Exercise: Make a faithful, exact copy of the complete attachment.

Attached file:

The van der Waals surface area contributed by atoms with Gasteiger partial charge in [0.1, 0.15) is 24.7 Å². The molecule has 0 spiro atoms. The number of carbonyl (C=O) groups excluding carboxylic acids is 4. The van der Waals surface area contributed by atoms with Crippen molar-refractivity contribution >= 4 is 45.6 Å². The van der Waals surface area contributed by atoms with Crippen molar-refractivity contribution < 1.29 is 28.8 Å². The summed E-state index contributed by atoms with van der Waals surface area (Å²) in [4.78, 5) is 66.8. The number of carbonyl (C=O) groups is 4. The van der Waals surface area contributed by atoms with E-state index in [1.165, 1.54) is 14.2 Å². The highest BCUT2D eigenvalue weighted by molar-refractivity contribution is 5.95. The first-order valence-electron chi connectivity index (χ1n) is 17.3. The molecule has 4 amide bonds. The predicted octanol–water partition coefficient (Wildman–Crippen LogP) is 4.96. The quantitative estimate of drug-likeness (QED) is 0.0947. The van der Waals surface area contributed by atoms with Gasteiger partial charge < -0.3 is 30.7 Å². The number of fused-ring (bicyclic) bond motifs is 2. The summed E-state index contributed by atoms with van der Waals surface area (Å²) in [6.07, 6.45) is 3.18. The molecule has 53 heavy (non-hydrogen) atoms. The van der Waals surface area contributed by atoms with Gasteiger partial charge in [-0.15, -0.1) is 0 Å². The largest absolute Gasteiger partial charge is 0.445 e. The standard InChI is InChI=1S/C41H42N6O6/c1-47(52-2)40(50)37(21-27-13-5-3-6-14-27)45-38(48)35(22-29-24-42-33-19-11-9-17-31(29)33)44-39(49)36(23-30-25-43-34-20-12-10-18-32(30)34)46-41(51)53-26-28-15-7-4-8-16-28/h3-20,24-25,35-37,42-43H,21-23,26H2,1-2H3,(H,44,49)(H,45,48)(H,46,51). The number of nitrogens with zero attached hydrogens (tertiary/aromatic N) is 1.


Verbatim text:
The van der Waals surface area contributed by atoms with Gasteiger partial charge in [0.1, 0.15) is 24.7 Å². The molecule has 0 spiro atoms. The number of carbonyl (C=O) groups excluding carboxylic acids is 4. The van der Waals surface area contributed by atoms with Crippen molar-refractivity contribution >= 4 is 45.6 Å². The van der Waals surface area contributed by atoms with Crippen molar-refractivity contribution < 1.29 is 28.8 Å². The summed E-state index contributed by atoms with van der Waals surface area (Å²) in [4.78, 5) is 66.8. The number of carbonyl (C=O) groups is 4. The van der Waals surface area contributed by atoms with E-state index in [1.165, 1.54) is 14.2 Å². The highest BCUT2D eigenvalue weighted by molar-refractivity contribution is 5.95. The first-order valence-electron chi connectivity index (χ1n) is 17.3. The molecule has 4 amide bonds. The predicted octanol–water partition coefficient (Wildman–Crippen LogP) is 4.96. The quantitative estimate of drug-likeness (QED) is 0.0947. The van der Waals surface area contributed by atoms with Gasteiger partial charge < -0.3 is 30.7 Å². The number of fused-ring (bicyclic) bond motifs is 2. The summed E-state index contributed by atoms with van der Waals surface area (Å²) in [6.07, 6.45) is 3.18. The molecule has 53 heavy (non-hydrogen) atoms. The van der Waals surface area contributed by atoms with Gasteiger partial charge in [-0.15, -0.1) is 0 Å². The largest absolute Gasteiger partial charge is 0.445 e. The standard InChI is InChI=1S/C41H42N6O6/c1-47(52-2)40(50)37(21-27-13-5-3-6-14-27)45-38(48)35(22-29-24-42-33-19-11-9-17-31(29)33)44-39(49)36(23-30-25-43-34-20-12-10-18-32(30)34)46-41(51)53-26-28-15-7-4-8-16-28/h3-20,24-25,35-37,42-43H,21-23,26H2,1-2H3,(H,44,49)(H,45,48)(H,46,51). The number of nitrogens with zero attached hydrogens (tertiary/aromatic N) is 1.